With this information, he headed toward Paseo District. But not before taking pictures and collecting samples of the blood droplets. The Paseo District lies just north of downtown Oklahoma City. It has a Santa Fe stucco appearance and is quite unlike any other place in the State. It’s now populated by art studios and a few southwestern style restaurants.
Much like the rest of the country, a declining economy had affected Oklahoma City. The Paseo now lay somewhere between decline and prosperity. Buck loved the pink and blue buildings.
Parking in front of Dream Catcher Studio, he found it closed for lunch. A cozy bistro across the street called The Azure Pendant beckoned. When an attractive woman, dressed in faux-buckskin, greeted him at the door, he knew he'd made a wise choice. They were the restaurant’s only occupants.
“Slow day?” Buck asked.
“Every day’s slow in the Paseo.”
“What’s for lunch?”
“Honey lime, chipotle chicken, and cornmeal dumplings. To die for.”
“Twist my arm, sweet talker,” Buck said. “And I better have a Tecate in a cold mug.”
She disappeared into the back of the restaurant, returning with a mug of beer, its edges salted and topped with sliced lime.
“Beer’s on me. I’m Beth.”
“Pleased, Beth. I’m Buck. Nice place,” he said, admiring the Mexican tile and large window overlooking a picturesque patio. “You have a different accent. You’re not from around here, are you?”
Beth smiled, relishing the handsome cowboy’s blatant flirtation. “Followed my ex-husband here from Austin. He’s gone, but I stayed. What’s your story?”
“Just a lonesome cowboy that likes two-stepping on Friday nights, and cold Coors any old night. Can’t say as I’m sorry your old man is gone,” he said, noticing she wore no wedding ring.
“Hey, the best thing that ever happened to me.”
Beth was friendly and had a terrific smile. She looked like an American Indian princess, or perhaps a seventies hippie. Her thatch of thick red hair and a fair complexion marked her more as Irish than Indian. She was maybe ten years older than he was. It didn’t matter. He liked redheads. Something about her set his sexual bells ringing, almost causing him to forget why he was there in the first place.
“I’ll get your chipotle chicken,” she said, breaking eye contact.
Buck’s head had begun to spin as he exchanged quips with the attractive restaurateur, and not because of the beer. After finishing the last savory bite of chicken, he said goodbye and walked across the street to the Dream Catcher Studio. An attractive woman with thick braided hair met him at the door. She didn’t need her turquoise squash blossom necklace to proclaim she was no wanna-be Native American.
“I’m Brenda Big Shoe. How may I help you?”
“Just browsing.”
She smiled. “Need help, I’ll be in back.”
Buck had no idea what he was looking for but soon found it anyway. Brenda Big Shoe was talking with a petite woman in a blue pinstriped dress. The attractive woman, despite her spiked heels, barely reached Brenda Big Shoe’s chin. They were in a heated discussion and Buck decided to interrupt their conversation.
“Sorry to butt in, but I have a question. Have any Charlie Red Bird’s?”
The interruption surprised Brenda Big Shoe. Her smile returning, she turned and faced Buck.
“You a collector?”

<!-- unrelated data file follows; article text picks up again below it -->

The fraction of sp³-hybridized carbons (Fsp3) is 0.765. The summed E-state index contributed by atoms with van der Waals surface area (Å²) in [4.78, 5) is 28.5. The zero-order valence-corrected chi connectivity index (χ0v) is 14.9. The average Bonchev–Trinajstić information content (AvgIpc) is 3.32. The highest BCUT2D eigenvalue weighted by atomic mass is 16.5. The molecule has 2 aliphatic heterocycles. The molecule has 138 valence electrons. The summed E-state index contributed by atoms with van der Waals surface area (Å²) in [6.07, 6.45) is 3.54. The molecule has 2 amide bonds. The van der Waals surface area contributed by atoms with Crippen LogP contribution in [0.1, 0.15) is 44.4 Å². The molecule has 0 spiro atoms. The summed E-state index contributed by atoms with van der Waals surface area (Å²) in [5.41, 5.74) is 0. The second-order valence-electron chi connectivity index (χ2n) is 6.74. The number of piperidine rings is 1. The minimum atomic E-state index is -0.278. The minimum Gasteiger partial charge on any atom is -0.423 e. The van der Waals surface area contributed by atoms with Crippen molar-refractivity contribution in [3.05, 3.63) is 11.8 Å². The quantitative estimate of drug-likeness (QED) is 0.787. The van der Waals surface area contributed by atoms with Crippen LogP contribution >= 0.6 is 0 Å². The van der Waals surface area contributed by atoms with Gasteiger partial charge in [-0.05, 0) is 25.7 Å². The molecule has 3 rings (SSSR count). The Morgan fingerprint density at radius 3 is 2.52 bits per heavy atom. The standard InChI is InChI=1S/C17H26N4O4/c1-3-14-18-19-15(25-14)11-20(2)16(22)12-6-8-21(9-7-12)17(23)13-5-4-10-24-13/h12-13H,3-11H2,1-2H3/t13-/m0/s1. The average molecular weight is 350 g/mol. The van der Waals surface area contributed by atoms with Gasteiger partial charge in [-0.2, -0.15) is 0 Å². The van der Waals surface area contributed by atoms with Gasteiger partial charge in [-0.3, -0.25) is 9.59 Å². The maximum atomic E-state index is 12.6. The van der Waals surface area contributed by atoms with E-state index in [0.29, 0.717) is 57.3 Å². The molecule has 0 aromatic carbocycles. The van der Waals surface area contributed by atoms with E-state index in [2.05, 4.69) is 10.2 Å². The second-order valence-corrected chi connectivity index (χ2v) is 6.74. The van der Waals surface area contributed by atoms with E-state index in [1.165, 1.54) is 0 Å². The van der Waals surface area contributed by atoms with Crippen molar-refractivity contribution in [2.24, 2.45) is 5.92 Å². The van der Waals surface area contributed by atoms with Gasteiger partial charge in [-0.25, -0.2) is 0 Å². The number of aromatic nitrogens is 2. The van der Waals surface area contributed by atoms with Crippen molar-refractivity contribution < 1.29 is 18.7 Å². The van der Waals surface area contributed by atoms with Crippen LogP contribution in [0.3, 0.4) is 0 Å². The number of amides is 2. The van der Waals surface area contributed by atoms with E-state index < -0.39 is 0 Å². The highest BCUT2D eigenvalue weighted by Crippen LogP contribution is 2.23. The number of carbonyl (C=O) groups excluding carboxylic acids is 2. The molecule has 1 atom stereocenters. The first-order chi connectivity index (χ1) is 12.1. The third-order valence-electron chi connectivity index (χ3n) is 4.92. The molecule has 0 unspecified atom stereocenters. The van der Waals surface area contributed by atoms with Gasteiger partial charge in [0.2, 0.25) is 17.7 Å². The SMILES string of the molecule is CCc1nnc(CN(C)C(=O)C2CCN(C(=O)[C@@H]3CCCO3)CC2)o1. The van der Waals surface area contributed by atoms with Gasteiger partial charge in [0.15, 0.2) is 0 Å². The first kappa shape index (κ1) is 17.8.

“I represent a client in Nevada that has a sizeable Red Bird collection. I don’t like saying money’s no object, but if you have the right piece, then. . .”
He could see that his Pacific-sized lie had caught their attention. The short woman also smiled and extended her hand. It was then he saw the large bandage on her arm.
“I’m Diane Plimpton, art agent for many prestigious galleries on the east coast. Perhaps I can help?”
“My client has a quarter million dollars burning a hole in his pocket for just the right Red Bird. Any ideas?”
Again the two women exchanged glances. “We have an early Red Bird titled Prairie Thunder,” Diane Plimpton said. “We’re asking a half-million dollars, and it’s worth every penny. I’m sure your buyer wants to keep this as discrete as we do.”
“Can I see it?” Brenda and Diane led him to a painting the exact size as the one missing from Johnny Big Shoe’s wall. Bingo! Buck could see it all now. The two had gone to Johnny’s mobile home to bargain for the painting. Greed had overcome good sense, and an argument had ensued.
While Johnny and Brenda screamed at each other, Diane Plimpton had hit him from behind with a brick. Then she’d punctured the couch’s thin fabric with one of her sharp heels as she took the painting. A check of Diane Plimpton’s DNA would likely link her to the killing. He began backing out of the room.
“I’ll call my client and get back to you tomorrow.”
Buck knew the Logan County District Attorney. He also knew every judge on the Logan County bench. He didn’t know for a fact that Brenda and Diane were Johnny Big Shoe’s killers. Didn't matter. He had enough evidence to convince someone with authority to force Sheriff Farnsworth to at least check it out.
The Sheriff had an over-inflated opinion of his own intelligence and often jumped to false conclusions. He also had an enormous ego, hated anyone proving him wrong, and he didn’t like Buck. A future with his daughter, Carla, was likely out of the question. It didn’t matter at the moment.
Instead of his truck, he returned to the Azure Pendant. When Beth met him at the door, he said, “You like to dance?”


Eric Wilder is the author of the Paranormal Cowboy and French Quarter Mystery Series. If you liked Prairie Thunder, please check out more of Eric's writing on his AmazonBarnes & Noble, and iBook author pages

1 comment:

Don Yaw said...

Well written short story, Eric.